This writer has long wondered why people should advocate voting NO in the coming referendum. And particularly why some aboriginal people advocate a NO vote. To me, a YES vote seemed near morally obligatory. The reason is to apologise for the considerable pain and conflict that we white Australians have inflicted on aboriginal people, together with the considerable difficulties faced by Australia's first inhabitants as a result,
And to give them the opportunities to restore their self-esteem and confidence.
The problems of Australian aboriginals are immense.
Australian Aboriginal children are eleven times more likely to be removed from their families by child protection services and to end up in care.
Indigenous Australians are the most incarcerated people in the world. 3.3% of Australian population is aboriginal, 30% of the prison population is aboriginal. Aboriginal and Torres Strait Islander adults make up around 2% of the national population, they constitute 27% of the national prison population.
About 20 per cent of Aboriginal people in the major cities are estimated to live in poverty, a 2016 report from Australian National University's Centre for Aboriginal Economic Policy Research found. The situation is much worse in remote areas.
A much lower life expectancy rate. The gap stands at 8.6 years for males while indigenous females expect to live 7.8 years less than everyday Australians.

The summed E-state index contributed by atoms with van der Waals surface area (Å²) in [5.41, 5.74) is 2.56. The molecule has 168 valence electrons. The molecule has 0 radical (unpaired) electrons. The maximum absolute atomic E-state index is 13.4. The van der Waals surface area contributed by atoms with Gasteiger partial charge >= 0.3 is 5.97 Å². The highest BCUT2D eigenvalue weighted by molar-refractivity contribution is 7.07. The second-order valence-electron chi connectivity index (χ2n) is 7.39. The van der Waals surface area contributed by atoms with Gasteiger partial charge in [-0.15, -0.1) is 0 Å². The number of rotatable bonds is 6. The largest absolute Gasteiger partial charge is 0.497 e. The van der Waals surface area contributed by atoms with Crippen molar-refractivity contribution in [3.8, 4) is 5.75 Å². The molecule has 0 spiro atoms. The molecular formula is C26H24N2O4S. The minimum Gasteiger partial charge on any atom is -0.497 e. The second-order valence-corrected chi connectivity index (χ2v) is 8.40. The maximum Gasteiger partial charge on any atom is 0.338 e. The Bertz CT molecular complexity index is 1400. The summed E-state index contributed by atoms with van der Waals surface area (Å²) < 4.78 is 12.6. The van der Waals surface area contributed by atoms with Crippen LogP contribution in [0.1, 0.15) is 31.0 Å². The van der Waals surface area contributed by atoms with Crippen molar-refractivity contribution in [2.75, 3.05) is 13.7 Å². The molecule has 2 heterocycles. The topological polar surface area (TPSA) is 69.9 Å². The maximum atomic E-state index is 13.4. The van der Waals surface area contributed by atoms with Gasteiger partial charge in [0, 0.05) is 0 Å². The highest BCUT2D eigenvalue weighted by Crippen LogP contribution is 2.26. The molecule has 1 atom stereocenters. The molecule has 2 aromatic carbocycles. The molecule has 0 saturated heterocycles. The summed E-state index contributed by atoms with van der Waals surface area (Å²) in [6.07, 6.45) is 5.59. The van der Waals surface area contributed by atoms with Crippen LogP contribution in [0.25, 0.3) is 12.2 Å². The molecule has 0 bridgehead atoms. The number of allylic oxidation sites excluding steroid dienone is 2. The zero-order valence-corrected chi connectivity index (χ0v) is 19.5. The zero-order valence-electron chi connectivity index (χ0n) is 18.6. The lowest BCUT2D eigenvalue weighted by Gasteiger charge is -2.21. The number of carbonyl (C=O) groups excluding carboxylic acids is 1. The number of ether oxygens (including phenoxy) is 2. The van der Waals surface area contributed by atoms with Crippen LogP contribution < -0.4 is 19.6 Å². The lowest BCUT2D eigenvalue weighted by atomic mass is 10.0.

The reason behind these problems is indubitably the massacres of aboriginals and the dispossession from their lands. They are beaten people, savaged in the wars to retain their land, now with little land and little self-respect. University of Newcastle historian Emeritus Professor Lyndall Ryan now estimates more than 10,000 Aboriginal and Torres Strait Islander lives were lost in more than 400 massacres. "More massacres happened in the period 1860 to 1930 than in the period 1788 to 1860," Professor Ryan said. The aboriginals resisted the taking over of their lands, as anyone anywhere in the world would. Frequently raiding parties of settlers and police would attack aboriginal communities, driving them off their lands. Some of the coverage, notably Calla Wahlquist in the Guardian, refers to overall estimates of the number of deaths, which may be as high as 65 000 in Queensland alone.
Between 4,000 and 7,000 Aboriginals were in Tasmania, then Van Diemen's Land, when the British military arrived with a group of convicts in 1803. Within 50 years, all but 200 of the Aboriginals were dead.
The Australian Wars is a three-part 2022 documentary series about the Australian frontier wars by indigenous Australian filmmaker Rachel Perkins made for SBS Television. Using interviews, re-enactments, archaeological research, and original documents, it explores massacres of aboriginals in NSW, Tasmania and Queensland.
The series received positive reviews, with a number of people calling it "essential viewing" for Australians. However, others have criticised it as exaggerating the number of Aboriginal deaths and promoting a political agenda. In response to the series, the Australian War Memorial announced it would work towards great inclusion of the violence against indigenous people in its exhibitions. The TV series won the 2023 Silver Logie for Most Outstanding Factual or Documentary Program. It estimated aboriginal deaths to be much higher than did Lyndall Ryan. Possibly 20,000- 60,000 native people died in the wars.
The result of the wars aimed at exterminating aboriginal people was a loss of self-esteem, of self-confidence. They were the losers. That was the cause of the problems we have seen since. A YES vote will rebuild that.
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